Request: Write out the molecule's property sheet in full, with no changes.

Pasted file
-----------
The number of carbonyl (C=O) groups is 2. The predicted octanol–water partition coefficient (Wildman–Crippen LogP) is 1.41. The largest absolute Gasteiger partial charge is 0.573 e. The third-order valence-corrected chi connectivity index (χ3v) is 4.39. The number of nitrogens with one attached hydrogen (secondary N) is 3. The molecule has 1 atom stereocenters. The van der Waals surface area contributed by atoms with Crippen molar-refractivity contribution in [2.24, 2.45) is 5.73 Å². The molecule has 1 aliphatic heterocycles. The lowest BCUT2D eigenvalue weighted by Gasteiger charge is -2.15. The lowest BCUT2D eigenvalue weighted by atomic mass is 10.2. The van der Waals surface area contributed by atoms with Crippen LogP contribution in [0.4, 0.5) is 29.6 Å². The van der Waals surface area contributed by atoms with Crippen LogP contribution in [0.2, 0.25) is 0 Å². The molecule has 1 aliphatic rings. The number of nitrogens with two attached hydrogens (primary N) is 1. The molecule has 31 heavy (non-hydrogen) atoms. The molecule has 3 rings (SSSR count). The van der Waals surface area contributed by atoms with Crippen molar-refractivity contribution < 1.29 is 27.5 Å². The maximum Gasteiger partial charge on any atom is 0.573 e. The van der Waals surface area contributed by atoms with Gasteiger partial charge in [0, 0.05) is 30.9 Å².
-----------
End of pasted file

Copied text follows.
The number of carbonyl (C=O) groups is 2. The predicted octanol–water partition coefficient (Wildman–Crippen LogP) is 1.41. The largest absolute Gasteiger partial charge is 0.573 e. The third-order valence-corrected chi connectivity index (χ3v) is 4.39. The number of nitrogens with one attached hydrogen (secondary N) is 3. The molecule has 1 atom stereocenters. The van der Waals surface area contributed by atoms with Crippen molar-refractivity contribution in [2.24, 2.45) is 5.73 Å². The molecule has 1 aliphatic heterocycles. The lowest BCUT2D eigenvalue weighted by Gasteiger charge is -2.15. The lowest BCUT2D eigenvalue weighted by atomic mass is 10.2. The van der Waals surface area contributed by atoms with Crippen LogP contribution in [0.4, 0.5) is 29.6 Å². The van der Waals surface area contributed by atoms with Crippen LogP contribution in [0.2, 0.25) is 0 Å². The molecule has 1 aliphatic rings. The number of nitrogens with two attached hydrogens (primary N) is 1. The molecule has 31 heavy (non-hydrogen) atoms. The molecule has 3 rings (SSSR count). The van der Waals surface area contributed by atoms with Crippen molar-refractivity contribution < 1.29 is 27.5 Å². The maximum Gasteiger partial charge on any atom is 0.573 e. The van der Waals surface area contributed by atoms with Gasteiger partial charge in [0, 0.05) is 30.9 Å².